Update on Terran 1

March 4th, 2022

This week Relativity Space sent the second stage of Terran 1 from their Headquarters in Long Beach, California to the Stennis Space Center in Mississippi for testing. It arrived Monday night, and soon will undergo hot fire testing before it’s sent to Cape Canaveral to be mated with Stage 1 in preparations for their demo launch from LC-16.

This comes after the company completed full scale primary structures testing, which proved that the 3D printed rocket structure is ready to face flight loads back in February. Progress on their mission has continued on for many months now, even with rainbirds testing from LC-16 back in December of 2021.

Terran 1 is a next generation launch vehicle designed for the future of constellation deployment and resupply. Using a unique, groundbreaking, and software-driven architecture it is capable of accommodating the ever changing needs of satellite customers. All this while also claiming to be the most agile and affordable launch service on the market. It’s currently scheduled to fly some time in the near future with their Demo launch being named “Good luck, have fun” and will carry no payload.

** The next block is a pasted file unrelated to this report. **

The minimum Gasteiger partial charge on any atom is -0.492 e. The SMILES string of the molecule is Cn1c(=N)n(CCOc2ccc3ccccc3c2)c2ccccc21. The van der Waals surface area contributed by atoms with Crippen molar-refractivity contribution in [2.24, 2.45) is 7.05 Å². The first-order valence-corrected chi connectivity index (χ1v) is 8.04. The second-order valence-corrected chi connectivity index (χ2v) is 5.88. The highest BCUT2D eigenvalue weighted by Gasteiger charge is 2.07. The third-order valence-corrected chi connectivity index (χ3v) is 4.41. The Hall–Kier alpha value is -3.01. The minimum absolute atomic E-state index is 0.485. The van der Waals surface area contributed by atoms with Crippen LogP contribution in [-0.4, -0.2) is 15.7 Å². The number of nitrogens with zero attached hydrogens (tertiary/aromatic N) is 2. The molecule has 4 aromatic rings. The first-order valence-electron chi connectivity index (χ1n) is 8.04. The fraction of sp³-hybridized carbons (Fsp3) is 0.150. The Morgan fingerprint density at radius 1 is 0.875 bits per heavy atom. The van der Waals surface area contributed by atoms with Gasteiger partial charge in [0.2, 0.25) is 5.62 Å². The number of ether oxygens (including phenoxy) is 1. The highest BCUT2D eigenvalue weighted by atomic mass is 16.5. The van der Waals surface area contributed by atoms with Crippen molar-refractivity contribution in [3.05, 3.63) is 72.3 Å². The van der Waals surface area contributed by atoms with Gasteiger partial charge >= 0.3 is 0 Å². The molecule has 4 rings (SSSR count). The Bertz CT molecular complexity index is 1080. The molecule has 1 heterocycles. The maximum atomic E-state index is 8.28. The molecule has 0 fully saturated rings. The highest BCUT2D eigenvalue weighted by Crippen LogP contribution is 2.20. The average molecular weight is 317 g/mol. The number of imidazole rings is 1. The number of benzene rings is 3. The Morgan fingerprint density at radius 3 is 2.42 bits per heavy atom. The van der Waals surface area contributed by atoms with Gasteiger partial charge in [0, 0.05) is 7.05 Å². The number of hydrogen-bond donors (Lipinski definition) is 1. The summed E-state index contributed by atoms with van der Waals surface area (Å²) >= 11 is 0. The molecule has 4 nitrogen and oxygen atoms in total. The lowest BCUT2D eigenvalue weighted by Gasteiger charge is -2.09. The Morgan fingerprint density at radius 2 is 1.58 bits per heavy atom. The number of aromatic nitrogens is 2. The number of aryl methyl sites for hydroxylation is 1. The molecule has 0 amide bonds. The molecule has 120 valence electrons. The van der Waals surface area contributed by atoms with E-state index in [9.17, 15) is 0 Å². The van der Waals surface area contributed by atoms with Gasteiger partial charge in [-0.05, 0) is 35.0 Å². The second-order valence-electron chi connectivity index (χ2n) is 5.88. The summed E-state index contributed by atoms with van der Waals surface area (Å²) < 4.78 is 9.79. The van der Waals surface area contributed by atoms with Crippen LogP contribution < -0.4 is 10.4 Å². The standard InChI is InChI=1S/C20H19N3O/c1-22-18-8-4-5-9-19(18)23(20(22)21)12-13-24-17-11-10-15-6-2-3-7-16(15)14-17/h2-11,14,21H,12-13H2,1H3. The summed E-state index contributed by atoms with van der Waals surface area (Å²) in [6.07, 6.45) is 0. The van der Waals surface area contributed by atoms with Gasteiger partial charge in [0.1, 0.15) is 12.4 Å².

The 3D printed nosecone of Terran 1. Photo courtesy of Relativity Space

Comprised of two stages, Terran one’s first stage is powered by nine Aeon 1 engines, using methane and oxygen propellants in a gas generator cycle, each engine producing 23,000 lbf of thrust. It’s second stage is powered by a single vacuum optimized version of Aeon 1 known as Aeon Vac, producing 28,300 lbf of thrust in vacuum. With payload fairings measuring 22ft long and 9.8ft in diameter, the rocket is capable of carrying up to 3,300 lbs. to LEO (Low Earth Orbit).

Relativity Space produces both the primary and secondary structure of Terran 1 using their Stargate 3D printer out of a proprietary aluminum alloy. The company states that 90% of the entire launch vehicle is made up of 3D printed parts, and also claims that they can reduce the part count in the vehicle by 100 times compared to traditionally manufactured rockets.

The current advertised price of launch has been increased to twelve million US as of last year after their initial price of ten million US in 2019.